We don’t intend to beat around the bush here. Choosing the “Best Entry Level Drum Set” is quite some work. There are many factors to consider ranging from personal preferences and budget, to the qualities of different parts of the drum set. “I only want a basic kit for now”. You are absolutely right. It’s good to have a fancy drum set, but not now. An entry level drum set is the best first-buy kit.
Best Entry Level Drum Sets!
Reasons To Start With The Best Entry Level Drum Set!
So, what do you need? Any experienced drummer will propose that you have a snare, bass, floor tom, tom-tom, small crash, big crash, ride, hi-hat, and throne. You can easily find a set of these if you concentrate on entry level drum sets. You don’t have to spend a ton of money on your first drum kit. Save the more expensive, more advanced and fancy kits for later. There’s another reason why you should start with an entry level drum kit. With time, your preferences will become clearer and you will start wanting drum sets that are styled or sound a certain way.
It makes sense, therefore, to wait until you’ve developed these personal preferences to invest a considerable amount of money in an advanced-level drum set. Whether you are a beginning drummer or a parent planning to buy the first drum set for their child, consider starting with an entry level drum set and you’ll neither get disappointed nor frustrated by your choice.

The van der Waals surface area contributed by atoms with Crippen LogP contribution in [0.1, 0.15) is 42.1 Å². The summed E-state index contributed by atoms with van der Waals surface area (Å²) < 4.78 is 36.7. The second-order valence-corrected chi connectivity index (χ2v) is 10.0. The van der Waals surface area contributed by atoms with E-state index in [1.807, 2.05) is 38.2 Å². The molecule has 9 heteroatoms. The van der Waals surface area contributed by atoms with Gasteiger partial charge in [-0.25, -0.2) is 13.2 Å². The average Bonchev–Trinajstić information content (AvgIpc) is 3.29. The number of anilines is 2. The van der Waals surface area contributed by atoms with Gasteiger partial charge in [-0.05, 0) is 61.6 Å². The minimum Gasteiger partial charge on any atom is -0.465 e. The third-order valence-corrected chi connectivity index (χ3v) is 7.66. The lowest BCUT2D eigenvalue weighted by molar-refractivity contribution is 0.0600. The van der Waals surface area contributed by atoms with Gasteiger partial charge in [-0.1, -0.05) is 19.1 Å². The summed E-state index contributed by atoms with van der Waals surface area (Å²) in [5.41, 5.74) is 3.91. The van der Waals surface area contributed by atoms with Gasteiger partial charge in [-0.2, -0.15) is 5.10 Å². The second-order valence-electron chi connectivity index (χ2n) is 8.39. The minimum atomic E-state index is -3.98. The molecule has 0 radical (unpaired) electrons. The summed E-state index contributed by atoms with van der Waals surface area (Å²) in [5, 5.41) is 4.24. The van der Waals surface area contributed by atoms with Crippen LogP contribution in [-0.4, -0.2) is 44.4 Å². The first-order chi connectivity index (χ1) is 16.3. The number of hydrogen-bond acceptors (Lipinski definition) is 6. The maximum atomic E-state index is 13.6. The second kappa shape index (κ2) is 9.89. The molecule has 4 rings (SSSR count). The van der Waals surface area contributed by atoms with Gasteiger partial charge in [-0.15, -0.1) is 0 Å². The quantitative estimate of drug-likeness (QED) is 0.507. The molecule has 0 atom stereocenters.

What To Look For When Getting The Best Entry Level Drum Set!
A common question asked by the majority of first-time drum set buyers is: (what should I look for when selecting a good drum kit?) —- Though it’s more of a general question, it can help you drive down to the specific factors you need to consider. In this regard, it is important to know the different parts of a drum set.
This is the only way to avoid falling for anything that the salesmen at the drum store will present to you. You know what you need and what you don’t, so you have minimal distractions when making your purchase.Right away, we’ll look at the specific parts you ought to be looking at when considering each entry level drum set.
Drum heads are obviously the first thing you will notice in a drum set thanks to their big size. They are beautiful by the look, but beauty isn’t all you are after for now. You are much more concerned about the tonal quality of the drum, and this is the responsibility of the drum heads. Here are a few things pertaining to tonal quality and the kind of drum head you choose:
If you are more impressed by a darker, more focused sound, a thicker head is your best pick. It allows for less resonance and thus delivers a deeper bass. In contrast, a lighter drum head produces brighter sound because the head allows more resonance. This is a good pick if you prefer quieter sessions and don’t want your neighbors calling the police every now and then.
Also consider the head’s coating since it has an impact on the sound produced. Coated heads deliver darker and more controlled sound while a clear drum head gives a brighter sound. A snare with a coated head and toms with clear heads are preferred for beginners.
Size Of Drum Also Matters: